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Federal court agreement scaled back due to Michigan’s progress in keeping children safe

MDHHS continues to implement reform through Keep Kids Safe Action Agenda

LANSING, Mich. – Judge Nancy G. Edmunds of the U.S. District Court of the Eastern District of Michigan has approved a stipulated order that substantially reduces the remaining requirements the Michigan Department of Health and Human Services (MDHHS) must meet for the department to be released from federal court oversight of the state’s child welfare system.

The order eliminates 31 provisions entirely and reduces the number of provisions subject to ongoing monitoring to 23, with an additional 20 requirements remaining in the agreement that are not actively monitored but will continue to be maintained by MDHHS. There were previously 74 provisions in the agreement. The department will continue to focus efforts to keep children safe while in care and support relative placements.

The approved order was made possible by the tremendous progress MDHHS and its partners have made in keeping children safe – including exceeding standards for worker caseloads, decreasing the number of children placed in congregate care facilities and decreasing the number of children in foster care. Among the items removed from the monitoring agreement due to substantial compliance are requirements regarding timely commencement of Children’s Protective Services investigations and supervisor oversight of service plans.

This brings Michigan closer to ending more than 15 years of court oversight, allowing MDHHS to focus more of its resources on keeping kids safe and fewer resources on complying with court reporting requirements.

Federal court monitors have been tracking progress since a 2008 settlement agreement following a 2006 lawsuit filed against the former Michigan Department of Human Services by Children’s Rights. In 2016, the court approved an Implementation, Sustainability and Exit Plan that took the place of an earlier court agreement. The exit plan was further modified in 2019.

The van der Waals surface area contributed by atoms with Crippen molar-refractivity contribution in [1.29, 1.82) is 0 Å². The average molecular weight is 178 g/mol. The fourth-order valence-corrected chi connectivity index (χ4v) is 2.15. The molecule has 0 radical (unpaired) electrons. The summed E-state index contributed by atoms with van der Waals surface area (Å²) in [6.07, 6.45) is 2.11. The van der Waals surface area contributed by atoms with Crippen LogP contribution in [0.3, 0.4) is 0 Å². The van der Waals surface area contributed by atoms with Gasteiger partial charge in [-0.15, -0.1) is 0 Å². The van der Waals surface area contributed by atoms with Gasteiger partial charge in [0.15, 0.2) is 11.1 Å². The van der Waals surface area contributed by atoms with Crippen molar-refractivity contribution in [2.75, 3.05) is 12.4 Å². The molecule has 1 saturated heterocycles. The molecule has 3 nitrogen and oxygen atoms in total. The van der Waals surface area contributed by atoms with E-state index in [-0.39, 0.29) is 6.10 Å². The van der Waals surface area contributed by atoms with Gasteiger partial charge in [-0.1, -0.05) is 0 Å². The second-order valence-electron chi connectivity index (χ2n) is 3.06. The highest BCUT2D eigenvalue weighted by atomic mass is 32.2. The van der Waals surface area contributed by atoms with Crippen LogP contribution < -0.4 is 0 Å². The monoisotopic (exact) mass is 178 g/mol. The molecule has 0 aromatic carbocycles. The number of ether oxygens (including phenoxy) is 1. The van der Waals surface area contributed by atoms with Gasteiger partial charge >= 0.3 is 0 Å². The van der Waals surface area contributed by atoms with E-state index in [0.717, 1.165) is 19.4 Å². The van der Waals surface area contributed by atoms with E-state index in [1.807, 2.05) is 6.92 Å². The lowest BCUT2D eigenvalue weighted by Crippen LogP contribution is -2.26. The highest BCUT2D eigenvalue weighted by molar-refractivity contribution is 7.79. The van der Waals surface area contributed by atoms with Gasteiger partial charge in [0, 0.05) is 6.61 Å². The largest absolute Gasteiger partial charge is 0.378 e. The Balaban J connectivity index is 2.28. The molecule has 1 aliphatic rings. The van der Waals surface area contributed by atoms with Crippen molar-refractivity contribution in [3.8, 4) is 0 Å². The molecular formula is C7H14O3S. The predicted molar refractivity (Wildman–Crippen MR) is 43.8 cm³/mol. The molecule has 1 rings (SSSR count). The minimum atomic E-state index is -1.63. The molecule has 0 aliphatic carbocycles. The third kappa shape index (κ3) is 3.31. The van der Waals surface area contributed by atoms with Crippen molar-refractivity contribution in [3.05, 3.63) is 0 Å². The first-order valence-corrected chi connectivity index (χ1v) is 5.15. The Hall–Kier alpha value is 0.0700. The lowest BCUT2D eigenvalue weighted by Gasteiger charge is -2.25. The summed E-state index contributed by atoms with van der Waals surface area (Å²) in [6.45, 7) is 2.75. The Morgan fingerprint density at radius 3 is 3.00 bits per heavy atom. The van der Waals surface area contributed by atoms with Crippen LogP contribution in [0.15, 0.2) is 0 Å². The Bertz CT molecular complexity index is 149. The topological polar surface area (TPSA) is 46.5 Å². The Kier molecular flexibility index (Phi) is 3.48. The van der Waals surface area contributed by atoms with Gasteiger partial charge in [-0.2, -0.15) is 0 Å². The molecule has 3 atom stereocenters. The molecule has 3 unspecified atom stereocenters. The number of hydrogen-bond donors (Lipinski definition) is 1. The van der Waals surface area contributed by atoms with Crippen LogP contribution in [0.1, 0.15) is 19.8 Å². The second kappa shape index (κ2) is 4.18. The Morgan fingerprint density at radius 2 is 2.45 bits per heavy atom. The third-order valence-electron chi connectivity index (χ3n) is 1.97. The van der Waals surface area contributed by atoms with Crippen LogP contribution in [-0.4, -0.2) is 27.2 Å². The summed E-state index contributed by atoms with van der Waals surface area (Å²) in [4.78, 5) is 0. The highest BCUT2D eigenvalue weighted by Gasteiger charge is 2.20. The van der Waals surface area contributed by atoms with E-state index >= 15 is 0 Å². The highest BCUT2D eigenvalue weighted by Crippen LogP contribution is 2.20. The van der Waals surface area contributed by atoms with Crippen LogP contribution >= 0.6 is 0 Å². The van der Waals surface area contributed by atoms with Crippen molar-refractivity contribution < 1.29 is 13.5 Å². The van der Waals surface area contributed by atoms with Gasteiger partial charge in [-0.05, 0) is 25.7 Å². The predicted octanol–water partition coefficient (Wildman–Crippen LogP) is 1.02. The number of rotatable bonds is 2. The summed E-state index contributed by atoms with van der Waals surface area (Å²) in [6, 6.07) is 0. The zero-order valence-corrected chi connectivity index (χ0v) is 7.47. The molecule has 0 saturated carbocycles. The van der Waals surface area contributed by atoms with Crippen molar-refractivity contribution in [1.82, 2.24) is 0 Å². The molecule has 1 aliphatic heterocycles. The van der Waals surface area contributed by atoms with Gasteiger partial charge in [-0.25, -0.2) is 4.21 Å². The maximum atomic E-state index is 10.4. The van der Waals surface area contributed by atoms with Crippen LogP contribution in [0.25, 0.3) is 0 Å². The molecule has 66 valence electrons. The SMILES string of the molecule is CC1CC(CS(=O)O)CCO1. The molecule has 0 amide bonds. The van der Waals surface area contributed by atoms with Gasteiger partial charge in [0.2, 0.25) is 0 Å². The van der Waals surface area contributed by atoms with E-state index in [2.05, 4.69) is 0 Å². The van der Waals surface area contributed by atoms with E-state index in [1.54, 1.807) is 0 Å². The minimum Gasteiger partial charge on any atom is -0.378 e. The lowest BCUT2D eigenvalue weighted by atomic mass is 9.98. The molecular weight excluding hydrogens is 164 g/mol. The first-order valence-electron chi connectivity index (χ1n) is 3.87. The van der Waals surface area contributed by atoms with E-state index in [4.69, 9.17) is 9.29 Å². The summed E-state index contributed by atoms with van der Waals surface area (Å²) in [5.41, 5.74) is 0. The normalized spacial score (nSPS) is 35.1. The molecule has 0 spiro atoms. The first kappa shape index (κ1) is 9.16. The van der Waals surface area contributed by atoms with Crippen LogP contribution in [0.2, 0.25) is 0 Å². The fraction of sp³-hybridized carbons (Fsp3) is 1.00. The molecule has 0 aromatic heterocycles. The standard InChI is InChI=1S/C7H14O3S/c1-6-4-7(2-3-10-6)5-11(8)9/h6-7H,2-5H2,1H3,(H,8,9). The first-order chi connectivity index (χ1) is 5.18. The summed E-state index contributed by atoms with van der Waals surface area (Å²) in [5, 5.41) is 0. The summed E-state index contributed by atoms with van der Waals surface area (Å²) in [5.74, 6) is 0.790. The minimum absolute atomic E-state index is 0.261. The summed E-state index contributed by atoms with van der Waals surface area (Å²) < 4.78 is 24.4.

“Today is an incredibly important day for the State of Michigan, for children and for families,” said MDHHS Director Elizabeth Hertel.

“Our efforts to keep kids safe are making a real difference, thanks to the hard work of our entire child welfare team,” Hertel said.

“We are closer to exiting federal court oversight of our child welfare system,” she said. “More importantly, we are closer to our goal of keeping all Michigan children safe. There is still more work to be done, but I am confident that our continued commitment to achieving the nation’s highest standards for child welfare will make Michigan’s child protection system a national leader.”

MDHHS has made substantial and sustainable changes since the 2008 settlement agreement. They include:

  • A substantial decrease in the number of children in foster care. MDHHS had more than 19,000 children in care in 2008. Today, that number has been cut in half – with just over 9,300 children in care. This decrease reflects MDHHS's focus on providing prevention services to families in their homes to keep children with their families when appropriate.